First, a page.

For years Rockys Diner had always done a great business
for breakfast and lunch but his dinner business had fallen off recently as
folks moved to the suburbs, got married, died or simply went elsewhere to eat.
He thought about closing early but he had a small cadre of elderly men, many of
whom had been his customers for two or three meals a day, and Rocky didnt
know where else they might go to eat. They were all single now for different
reasonsdivorced, widowed, never married or deserted by a wife who had
become fed up. Most were in their late 70s and early 80s and not renowned for
their civility. They were a crotchety bunch but Rocky liked them all. He
himself was in his late 60s, happily married, and didnt have to worry
about money, thanks in large part to loyal customers like these elderly men,
some of whom had been eating at his diner for decades.
Many of them would arrive for dinner - or supper, as most of
them called it - at 6 p.m., their unofficial appointed hour for the last meal
of the day, and depending on their mood, they would either take a stool alone
at the counter or pile into one of the red vinyl booths. In a booth, they hoped
to be joined by others who might also have spent the day alone, watching
television, reading the obituaries or maybe playing solitaire.
Conversation in the booths ran the gamut from politics to
religion to dead wives and ex-wives to girls they should have or shouldnt
have married. Occasionally, the conversation in one booth would be joined by
those in the booth behind, in front of or across from that particular booth. If
the weather was good, sometimes the conversation would spill out onto the
street afterward where, weather permitting, the men would gather around a
parking meter and continue their caucus.
It was on just such an evening in spring while the caucus at the
parking meter was in full swing that an attractive young lady walked by, heels
clicking, skirt swaying, and all of the men paused and assessed her with
murmurs of appreciation. She was, they all agreed, a very nice young lady.
I remember years ago dating a girl like that, said
Harry, and she gave me nothing but heartache. Back then, youd have
to marry them. They didnt give it away. Thank God I married Mildred
instead. She caused me no heartache and I hope to God shes enjoying
heaven. Shes been there for about 10 years now. I still miss her oxtail
Truth be told, Harry may have been the only one at the parking
meter who had been happily married. Three of them had gone through difficult
divorces decades ago and still cursed their former wives when their aches and
pains were worse than usual. Another man had lived through a tortuous marriage
but for religious reasons never considered divorce. His wife finally died and
he forced himself to go to the funeral. There was also a bachelor in the group,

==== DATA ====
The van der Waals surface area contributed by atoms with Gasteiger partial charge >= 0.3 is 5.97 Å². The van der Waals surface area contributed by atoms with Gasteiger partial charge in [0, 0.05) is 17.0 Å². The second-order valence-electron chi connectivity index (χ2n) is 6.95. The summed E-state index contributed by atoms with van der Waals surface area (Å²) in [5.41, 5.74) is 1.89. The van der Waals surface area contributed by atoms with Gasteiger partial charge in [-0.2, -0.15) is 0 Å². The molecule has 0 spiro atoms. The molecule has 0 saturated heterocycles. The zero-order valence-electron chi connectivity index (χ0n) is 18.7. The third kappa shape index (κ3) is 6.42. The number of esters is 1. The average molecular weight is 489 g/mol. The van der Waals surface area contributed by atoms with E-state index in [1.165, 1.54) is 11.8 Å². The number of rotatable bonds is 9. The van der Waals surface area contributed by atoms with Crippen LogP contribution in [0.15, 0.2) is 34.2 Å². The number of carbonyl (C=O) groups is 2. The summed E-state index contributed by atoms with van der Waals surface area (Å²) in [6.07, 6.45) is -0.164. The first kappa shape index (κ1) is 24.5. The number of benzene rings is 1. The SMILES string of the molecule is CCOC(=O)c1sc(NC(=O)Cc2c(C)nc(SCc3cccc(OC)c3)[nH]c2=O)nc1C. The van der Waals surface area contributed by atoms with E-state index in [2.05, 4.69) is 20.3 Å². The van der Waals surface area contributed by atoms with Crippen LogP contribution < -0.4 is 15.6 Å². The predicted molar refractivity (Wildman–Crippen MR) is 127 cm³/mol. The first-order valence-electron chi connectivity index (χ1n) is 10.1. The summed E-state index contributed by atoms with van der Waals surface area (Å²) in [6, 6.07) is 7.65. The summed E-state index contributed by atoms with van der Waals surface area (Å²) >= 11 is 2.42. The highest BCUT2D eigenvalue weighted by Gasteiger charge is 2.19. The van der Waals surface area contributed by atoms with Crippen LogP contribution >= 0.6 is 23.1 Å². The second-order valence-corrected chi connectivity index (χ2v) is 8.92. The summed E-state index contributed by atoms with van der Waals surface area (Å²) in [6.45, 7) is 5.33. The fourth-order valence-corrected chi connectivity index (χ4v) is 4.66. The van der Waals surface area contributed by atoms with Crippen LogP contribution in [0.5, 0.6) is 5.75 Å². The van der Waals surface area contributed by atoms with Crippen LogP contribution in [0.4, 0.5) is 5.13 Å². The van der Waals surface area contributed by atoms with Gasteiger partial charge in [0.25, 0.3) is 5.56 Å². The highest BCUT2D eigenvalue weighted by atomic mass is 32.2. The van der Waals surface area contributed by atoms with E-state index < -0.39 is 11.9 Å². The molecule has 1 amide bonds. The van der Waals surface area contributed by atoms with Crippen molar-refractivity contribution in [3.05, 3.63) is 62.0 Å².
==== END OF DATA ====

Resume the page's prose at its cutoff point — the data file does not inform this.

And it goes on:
78 years old, who prided himself on the number of women he had sampled over the
years without ever buying the cake.
Im glad I never married, said Jimbo. I
enjoyed most of the women I dated and they seemed to enjoy me but I never found
one I wanted to spend my life with, though it was difficult at times to fight
them off. Every one of them wanted to get married. Dont let a woman tell
you size doesnt matter. Im proof positive it does.
Most of the other men over the years had heard Jimbos
tales of sexual prowess and they didnt want to get him started again. But
Clarence was relatively new to the group and had always wondered if it was his
limitations as a lover that had caused his problems. He wondered what Jimbo had
that he didnt. His wife had never complained about their love-making but
she may have been too busy complaining about everything else. So he decided to
ask Jimbo why he had it so good.
Jimbo, you mean all those women wanted to marry you
because of the size of it. Im not small but what are we talking about
here, 12 inches?
Clarence, I dont want to brag but I remember one
woman who insisted I do something to make certain that when we went out, no one
would notice if I had a spontaneous reaction. She was afraid if I saw another
attractive woman, it might pop up and everyone in the restaurant would notice.
So to make her happy I taped it all the way down my leg and stuck the head of
it in my sock. I always wore socks with an elastic band as an extra precaution.
I wanted to make sure nothing inappropriate happened. I almost married that
woman because she was better than the others at taking off the tape when we got
The other men had all heard Jimbos story before and kept a
straight face while he told it because they wanted to see Clarences
reaction. They were more than a little surprised when he finally spoke.
I hope it wasnt duct tape, Jimbo, he said,
because that would have hurt like hell when she pulled it off.